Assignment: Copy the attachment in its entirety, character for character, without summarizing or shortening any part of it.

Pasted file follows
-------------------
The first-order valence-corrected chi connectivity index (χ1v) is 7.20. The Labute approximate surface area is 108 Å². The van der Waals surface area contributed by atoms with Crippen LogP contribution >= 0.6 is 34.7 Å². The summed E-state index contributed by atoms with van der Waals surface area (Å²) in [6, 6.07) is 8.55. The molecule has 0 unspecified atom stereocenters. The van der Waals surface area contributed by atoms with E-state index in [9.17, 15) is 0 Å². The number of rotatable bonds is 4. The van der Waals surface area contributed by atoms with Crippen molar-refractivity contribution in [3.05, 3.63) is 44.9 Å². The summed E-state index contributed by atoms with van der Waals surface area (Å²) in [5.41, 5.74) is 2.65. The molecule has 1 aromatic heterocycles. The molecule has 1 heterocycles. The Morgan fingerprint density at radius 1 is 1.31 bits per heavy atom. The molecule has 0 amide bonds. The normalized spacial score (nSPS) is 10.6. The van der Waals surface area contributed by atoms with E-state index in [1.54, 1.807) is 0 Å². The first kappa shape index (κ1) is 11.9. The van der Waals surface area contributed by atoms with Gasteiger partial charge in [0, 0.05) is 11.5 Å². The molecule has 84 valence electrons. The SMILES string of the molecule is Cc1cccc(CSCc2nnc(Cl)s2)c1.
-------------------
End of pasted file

The first-order valence-corrected chi connectivity index (χ1v) is 7.20. The Labute approximate surface area is 108 Å². The van der Waals surface area contributed by atoms with Crippen LogP contribution >= 0.6 is 34.7 Å². The summed E-state index contributed by atoms with van der Waals surface area (Å²) in [6, 6.07) is 8.55. The molecule has 0 unspecified atom stereocenters. The van der Waals surface area contributed by atoms with E-state index in [9.17, 15) is 0 Å². The number of rotatable bonds is 4. The van der Waals surface area contributed by atoms with Crippen molar-refractivity contribution in [3.05, 3.63) is 44.9 Å². The summed E-state index contributed by atoms with van der Waals surface area (Å²) in [5.41, 5.74) is 2.65. The molecule has 1 aromatic heterocycles. The molecule has 1 heterocycles. The Morgan fingerprint density at radius 1 is 1.31 bits per heavy atom. The molecule has 0 amide bonds. The normalized spacial score (nSPS) is 10.6. The van der Waals surface area contributed by atoms with E-state index in [1.54, 1.807) is 0 Å². The first kappa shape index (κ1) is 11.9. The van der Waals surface area contributed by atoms with Gasteiger partial charge in [0, 0.05) is 11.5 Å². The molecule has 84 valence electrons. The SMILES string of the molecule is Cc1cccc(CSCc2nnc(Cl)s2)c1.